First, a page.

Would a Property Qualification for Voting Be Constitutional?

Historian David Kaiser asks whether a property qualification for voting would be Constitutional:

It occurred to me this morning that the solution to Republican electoral problems is, when you think about it, obvious, and a friend of mine from a red state pointed out that a Tea Party leader has already mused about it, back in the heady days of 2010. The solution, which has a rich tradition in western and US history, is a property qualification for voting. And what is rather shocking is that there does not seem to be anything in the Constitution to prevent it.

Clearly, there is nothing in the basic, or even 10-amendment, Constitution — at least as originally understood — that would prevent a state from imposing a property qualification. Several states had them in the early years of the Republic (just as at least one had an established church for several years). I think the main federal issue would be whether the Equal Protection Clause of the 14th Amendment, as currently understood, would block a property qualification. There would, undoubtedly, also be state constitutional law issues in many states.

I’m not an Equal Protection expert by any means, but my knee-jerk reaction is ‘of course that isn’t Constitutional’. That said, it’s not explicitly barred, which I suppose means that were the Court to treat the question doctrinally, it would apply strict scrutiny. I don’t see how a state would come up with justifications for a property requirement that would survive strict scrutiny, but I’m open to correction on anything in this last paragraph by people who actually know stuff.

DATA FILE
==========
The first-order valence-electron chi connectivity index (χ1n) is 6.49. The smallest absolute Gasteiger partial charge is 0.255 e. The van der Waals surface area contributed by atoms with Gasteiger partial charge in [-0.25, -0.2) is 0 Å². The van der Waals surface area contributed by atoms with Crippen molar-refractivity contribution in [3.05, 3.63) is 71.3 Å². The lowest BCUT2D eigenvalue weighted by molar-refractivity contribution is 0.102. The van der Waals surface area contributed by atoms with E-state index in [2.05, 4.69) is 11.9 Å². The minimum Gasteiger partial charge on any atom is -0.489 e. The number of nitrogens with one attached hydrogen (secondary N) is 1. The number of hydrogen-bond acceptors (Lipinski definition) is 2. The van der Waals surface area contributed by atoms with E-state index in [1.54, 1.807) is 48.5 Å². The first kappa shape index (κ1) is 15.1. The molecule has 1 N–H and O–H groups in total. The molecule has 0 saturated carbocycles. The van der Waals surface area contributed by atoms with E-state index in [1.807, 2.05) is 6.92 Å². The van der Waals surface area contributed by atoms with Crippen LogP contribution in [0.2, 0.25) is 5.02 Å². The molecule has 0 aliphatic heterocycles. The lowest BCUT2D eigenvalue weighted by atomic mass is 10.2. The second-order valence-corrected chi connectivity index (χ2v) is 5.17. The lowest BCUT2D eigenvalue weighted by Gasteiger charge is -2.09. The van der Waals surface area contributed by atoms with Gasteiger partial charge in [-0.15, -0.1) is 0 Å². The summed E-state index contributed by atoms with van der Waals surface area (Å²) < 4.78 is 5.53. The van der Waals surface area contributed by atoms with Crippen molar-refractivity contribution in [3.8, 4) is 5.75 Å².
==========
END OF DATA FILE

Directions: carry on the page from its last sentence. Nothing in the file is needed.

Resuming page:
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3 Responses to Would a Property Qualification for Voting Be Constitutional?

  1. C.E. Petit says:

    And the obvious rejoinder:

    Define “property.”

    If one only rents an apartment but has a Bentley, is that enough “property”?

    How about “intellectual property”?

    Or — as in pre-Enlightenment England — is “real” property the only property?

    • Presumably that would be up to the state to define? My guess is that any modern attempt to pull this stunt would surely include financial assets — which was not what the Framers used.

  2. Jon Weinberg says:

    There’s case law. The Court has struck down property requirements in connection with governmental entities that perform normal governmental functions or that otherwise do stuff in which nonpropertyholders have a sufficient interest. See Phoenix v. Kolodziejski, 399 U.S. 204 (1970); Cipriano v. City of Houma, 395 U.S. 701 (1969; Kramer v. Union Free School District, 395 U.S. 621 (1969); see also Harper v. VA State Board of Elections, 383 U.S. 663 (1966) (poll tax) (“wealth . . . has . . . no relation to voting qualifications”). It has upheld property requirements in the context of “limited purpose” water storage and reclamation districts, which are seen as exercising no governmental authority with respect to nonpropertyholders, see Ball v. James, 451 US 355 (1981); Salyer Land Co. v. Tulare Lake Basin Water Storage District, 410 U.S. 719 (1973).

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